The commission says high energy prices, a rising cost of living, higher interest rates and slowing global trade.
The European Union’s executive commission slashed its forecast for economic growth next year, saying the 19 countries that use the euro currency will slide into recession over the winter as peak inflation hangs on for longer than expected and high fuel and heating costs erode consumer purchasing power.
The European Commission’s autumn forecast released Friday predicts falling economic output in the last three months of this year and the first months of 2023.The commission says high energy prices, a rising cost of living, higher interest rates and slowing global trade “are expected to tip the EU, the euro area and most member states into recession in the last quarter of the year.”
Going forward, the growth forecast for all of 2023 was lowered to 0.3% from 1.4% expected in the previous forecast from July.
The worst performer next year is likely to be Germany, Europe’s largest economy and one of the most dependent on Russian natural gas before the war in Ukraine.
Germany was expected to see output shrink by 0.6% over the next year. Natural gas and electricity prices have soared as Russia has slashed gas supplies to Europe used for heating, electricity and industrial processes.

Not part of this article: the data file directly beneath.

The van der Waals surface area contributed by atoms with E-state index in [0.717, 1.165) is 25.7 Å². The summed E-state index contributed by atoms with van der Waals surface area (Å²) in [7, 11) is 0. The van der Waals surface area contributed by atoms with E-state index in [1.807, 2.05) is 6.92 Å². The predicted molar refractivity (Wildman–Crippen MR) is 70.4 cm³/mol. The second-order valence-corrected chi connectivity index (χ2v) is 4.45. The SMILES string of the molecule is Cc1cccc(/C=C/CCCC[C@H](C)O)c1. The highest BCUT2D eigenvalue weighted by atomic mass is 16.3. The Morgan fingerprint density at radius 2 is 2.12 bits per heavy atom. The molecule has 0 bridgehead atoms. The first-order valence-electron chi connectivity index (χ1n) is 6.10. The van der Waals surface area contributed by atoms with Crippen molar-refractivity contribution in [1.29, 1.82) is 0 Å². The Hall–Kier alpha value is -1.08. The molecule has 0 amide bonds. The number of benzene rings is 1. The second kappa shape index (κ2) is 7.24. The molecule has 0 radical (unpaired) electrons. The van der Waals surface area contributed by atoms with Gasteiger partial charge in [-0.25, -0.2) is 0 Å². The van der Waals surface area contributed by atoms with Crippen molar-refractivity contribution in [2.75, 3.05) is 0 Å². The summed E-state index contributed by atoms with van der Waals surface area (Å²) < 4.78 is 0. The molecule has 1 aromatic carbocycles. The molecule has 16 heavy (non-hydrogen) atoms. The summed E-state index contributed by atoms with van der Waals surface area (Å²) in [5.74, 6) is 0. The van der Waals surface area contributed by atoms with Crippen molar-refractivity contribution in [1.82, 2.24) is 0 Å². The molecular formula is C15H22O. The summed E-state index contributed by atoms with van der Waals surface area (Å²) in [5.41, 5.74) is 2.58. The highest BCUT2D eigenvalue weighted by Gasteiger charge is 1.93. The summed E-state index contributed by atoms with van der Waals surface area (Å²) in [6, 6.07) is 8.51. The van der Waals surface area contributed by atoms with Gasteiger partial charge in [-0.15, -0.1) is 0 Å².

Inflation will peak later than expected, near the end of the year, and will lift the average rate to 8.5% for 2022 and to 6.1% for 2023 in the eurozone, the EU forecast said.
That is an upward revision of nearly 1 percentage point for 2022 and more than 2 points for 2023.Two consecutive quarters of falling output is one common definition of recession, although the economists on the eurozone business cycle dating committee use a broader set of data including employment figures.
The commission indicated the job market was likely to hold up relatively well despite shrinking output over the winter, forecasting an increase in the unemployment rate from 6.8% this year to 7.2% next and a decrease to 7% in 2024.
Gentiloni said the forecast was subject to risks from unexpected events like a complete cutoff of remaining Russian gas but that the economy could do better than expected if EU governments act together in dealing with the economy and the energy crisis.
The downbeat numbers “are not only subject to huge uncertainty, but crucially policy dependent,” Gentiloni said.
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